Appellants, consisting of two nonprofits and one unincorporated association, are environmental groups whose members use the area around Kahului harbor in various ways. The Sierra Club is one of the nation's largest environmental organizations, with over 700,000 members, approximately 5,000 of which live in Hawai'i. The Sierra Club has a Hawai'i Chapter and a Maui group, which are involved in educating the public about Hawaii's natural resources through hikes, exploring wild places and natural resources, restoring and preserving eco-systems through service trips, and protecting open space through lobbying and litigation. Maui Tomorrow is described by a member as a "Maui island-wide environmental group which has participated in numerous environmental issues including but not limited to the environmentally sound growth of [ ] airport and harbor infrastructures." The Kahului Harbor Coalition is "an organization of farmers[115 Hawai'i 306]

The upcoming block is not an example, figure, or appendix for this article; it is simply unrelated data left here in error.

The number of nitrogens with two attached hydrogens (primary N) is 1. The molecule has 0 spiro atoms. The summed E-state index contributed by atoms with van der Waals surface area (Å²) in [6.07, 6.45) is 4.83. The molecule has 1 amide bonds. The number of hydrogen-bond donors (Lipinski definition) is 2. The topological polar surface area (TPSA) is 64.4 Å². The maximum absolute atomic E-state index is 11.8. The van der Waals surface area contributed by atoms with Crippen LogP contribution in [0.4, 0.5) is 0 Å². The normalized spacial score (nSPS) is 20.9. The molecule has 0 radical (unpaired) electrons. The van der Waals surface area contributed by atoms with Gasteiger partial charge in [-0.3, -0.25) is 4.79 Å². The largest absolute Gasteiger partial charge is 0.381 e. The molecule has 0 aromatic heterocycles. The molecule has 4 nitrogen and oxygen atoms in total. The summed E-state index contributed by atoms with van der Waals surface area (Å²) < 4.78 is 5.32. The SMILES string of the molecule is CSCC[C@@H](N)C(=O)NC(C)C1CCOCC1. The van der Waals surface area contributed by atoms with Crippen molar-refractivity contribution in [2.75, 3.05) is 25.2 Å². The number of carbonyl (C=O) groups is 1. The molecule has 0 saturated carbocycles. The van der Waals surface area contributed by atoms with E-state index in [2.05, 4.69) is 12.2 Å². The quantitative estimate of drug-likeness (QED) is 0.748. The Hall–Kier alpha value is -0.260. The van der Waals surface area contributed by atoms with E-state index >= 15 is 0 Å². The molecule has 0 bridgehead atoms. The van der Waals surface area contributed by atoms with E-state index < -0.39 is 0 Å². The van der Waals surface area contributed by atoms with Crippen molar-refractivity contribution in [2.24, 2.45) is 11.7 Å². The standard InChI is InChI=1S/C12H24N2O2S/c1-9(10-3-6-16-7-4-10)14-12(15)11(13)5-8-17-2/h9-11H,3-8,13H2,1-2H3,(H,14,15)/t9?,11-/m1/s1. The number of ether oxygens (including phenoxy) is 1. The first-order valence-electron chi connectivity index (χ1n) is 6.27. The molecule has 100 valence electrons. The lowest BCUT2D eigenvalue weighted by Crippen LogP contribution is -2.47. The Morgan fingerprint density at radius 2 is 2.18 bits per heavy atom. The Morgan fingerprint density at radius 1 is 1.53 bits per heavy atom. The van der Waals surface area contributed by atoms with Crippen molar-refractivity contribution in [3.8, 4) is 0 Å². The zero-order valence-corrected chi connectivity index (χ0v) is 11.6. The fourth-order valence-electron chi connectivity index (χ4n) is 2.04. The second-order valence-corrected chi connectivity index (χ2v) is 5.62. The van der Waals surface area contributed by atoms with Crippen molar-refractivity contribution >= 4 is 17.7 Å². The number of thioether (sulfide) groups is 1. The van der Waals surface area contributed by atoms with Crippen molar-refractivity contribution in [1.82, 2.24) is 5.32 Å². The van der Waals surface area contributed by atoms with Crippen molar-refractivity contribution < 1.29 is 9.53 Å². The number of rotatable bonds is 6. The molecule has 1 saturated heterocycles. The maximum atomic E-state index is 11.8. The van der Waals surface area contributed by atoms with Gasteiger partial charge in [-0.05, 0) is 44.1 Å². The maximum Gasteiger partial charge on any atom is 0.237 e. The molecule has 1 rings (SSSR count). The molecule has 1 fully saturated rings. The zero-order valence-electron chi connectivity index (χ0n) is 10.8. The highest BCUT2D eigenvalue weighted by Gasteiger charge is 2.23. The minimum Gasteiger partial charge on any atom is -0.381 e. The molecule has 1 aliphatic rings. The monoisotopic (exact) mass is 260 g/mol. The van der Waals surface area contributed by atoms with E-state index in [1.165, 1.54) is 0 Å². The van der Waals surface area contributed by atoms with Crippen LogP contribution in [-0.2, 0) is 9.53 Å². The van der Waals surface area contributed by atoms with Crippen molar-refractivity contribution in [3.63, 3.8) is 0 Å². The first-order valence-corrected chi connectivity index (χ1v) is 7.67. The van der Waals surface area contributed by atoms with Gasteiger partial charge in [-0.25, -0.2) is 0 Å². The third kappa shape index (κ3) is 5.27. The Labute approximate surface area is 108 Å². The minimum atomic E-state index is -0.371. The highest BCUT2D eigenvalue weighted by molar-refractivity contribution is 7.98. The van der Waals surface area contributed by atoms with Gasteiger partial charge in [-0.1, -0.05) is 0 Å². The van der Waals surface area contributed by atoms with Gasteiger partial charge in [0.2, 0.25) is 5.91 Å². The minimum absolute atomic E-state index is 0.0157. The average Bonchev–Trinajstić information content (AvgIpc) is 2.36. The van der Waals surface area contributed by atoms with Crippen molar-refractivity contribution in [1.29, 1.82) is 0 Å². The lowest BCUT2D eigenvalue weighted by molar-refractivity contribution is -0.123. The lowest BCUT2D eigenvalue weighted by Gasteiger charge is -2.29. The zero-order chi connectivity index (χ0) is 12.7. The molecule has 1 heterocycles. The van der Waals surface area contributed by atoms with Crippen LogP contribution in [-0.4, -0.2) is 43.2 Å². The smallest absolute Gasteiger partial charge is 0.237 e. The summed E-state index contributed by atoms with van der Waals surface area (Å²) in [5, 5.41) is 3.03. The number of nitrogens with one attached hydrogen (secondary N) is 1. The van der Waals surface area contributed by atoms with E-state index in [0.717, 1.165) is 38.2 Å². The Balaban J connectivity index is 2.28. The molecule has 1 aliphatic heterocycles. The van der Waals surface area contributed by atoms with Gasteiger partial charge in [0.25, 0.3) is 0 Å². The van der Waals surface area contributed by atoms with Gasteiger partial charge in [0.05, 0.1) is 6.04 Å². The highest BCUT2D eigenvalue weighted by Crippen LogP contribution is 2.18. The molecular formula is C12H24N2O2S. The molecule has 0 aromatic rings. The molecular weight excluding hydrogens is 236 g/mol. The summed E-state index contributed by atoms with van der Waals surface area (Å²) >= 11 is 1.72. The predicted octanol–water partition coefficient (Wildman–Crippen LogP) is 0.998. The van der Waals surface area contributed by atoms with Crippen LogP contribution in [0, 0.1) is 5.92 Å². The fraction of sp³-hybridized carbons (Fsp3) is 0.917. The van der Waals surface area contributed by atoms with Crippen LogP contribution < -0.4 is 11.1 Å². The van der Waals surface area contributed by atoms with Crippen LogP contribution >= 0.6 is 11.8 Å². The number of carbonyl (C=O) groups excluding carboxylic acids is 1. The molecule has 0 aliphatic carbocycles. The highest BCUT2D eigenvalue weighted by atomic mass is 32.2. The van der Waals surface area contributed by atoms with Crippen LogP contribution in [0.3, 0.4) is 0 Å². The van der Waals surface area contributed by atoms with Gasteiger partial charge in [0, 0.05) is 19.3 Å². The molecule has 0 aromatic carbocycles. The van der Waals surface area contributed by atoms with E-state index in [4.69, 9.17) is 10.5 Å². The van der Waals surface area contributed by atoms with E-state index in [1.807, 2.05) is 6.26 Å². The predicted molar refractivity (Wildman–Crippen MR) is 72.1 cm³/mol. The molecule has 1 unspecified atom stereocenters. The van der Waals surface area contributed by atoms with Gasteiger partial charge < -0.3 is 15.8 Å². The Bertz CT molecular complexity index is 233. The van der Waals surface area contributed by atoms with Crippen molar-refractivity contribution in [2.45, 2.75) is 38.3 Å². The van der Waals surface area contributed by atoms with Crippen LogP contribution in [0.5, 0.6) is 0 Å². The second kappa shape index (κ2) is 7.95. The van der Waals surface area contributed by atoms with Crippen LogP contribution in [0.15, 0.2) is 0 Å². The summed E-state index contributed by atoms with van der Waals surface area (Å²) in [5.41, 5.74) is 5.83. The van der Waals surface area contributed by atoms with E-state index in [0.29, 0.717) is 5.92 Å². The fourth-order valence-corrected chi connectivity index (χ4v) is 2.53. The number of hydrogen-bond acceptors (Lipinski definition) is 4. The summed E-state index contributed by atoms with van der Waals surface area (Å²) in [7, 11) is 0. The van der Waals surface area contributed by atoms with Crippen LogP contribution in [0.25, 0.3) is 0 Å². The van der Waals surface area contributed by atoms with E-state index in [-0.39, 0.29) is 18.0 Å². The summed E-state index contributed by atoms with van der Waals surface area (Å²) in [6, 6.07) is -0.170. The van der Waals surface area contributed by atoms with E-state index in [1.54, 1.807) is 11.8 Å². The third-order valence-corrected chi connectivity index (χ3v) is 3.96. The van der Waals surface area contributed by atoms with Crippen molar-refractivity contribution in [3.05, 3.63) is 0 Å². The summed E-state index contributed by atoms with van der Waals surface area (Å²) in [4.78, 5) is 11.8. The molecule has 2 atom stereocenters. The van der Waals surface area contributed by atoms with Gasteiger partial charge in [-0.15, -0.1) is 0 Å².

businessmen, recreational users and citizens formed out of concern about the increased risks of alien species introductions through Kahului Harbor."
Appellants challenge, pursuant to HRS § 343-7(a) (1993), DOT's determination that the improvements to Kahului Harbor to accommodate the Superferry project are exempt from the requirements of HEPA, thus obviating the need for an EA.
A. The Hawai'i Environmental Policy Act
HEPA, which was patterned after the National Environmental Policy Act of 1969 (NEPA), 42 U.S.C. § 4321-4370(f) (2000), was passed into law in 1974, 1974 Hawai'i Sess. L. Act 246, and codified in HRS chapter 343. The law requires that EAs and environmental impact statements (EIS) be prepared for development projects that meet certain criteria. According to A Guidebook for the Hawaii State Environmental Review Process, a publication of the Office of Environmental Quality Control (OEQC),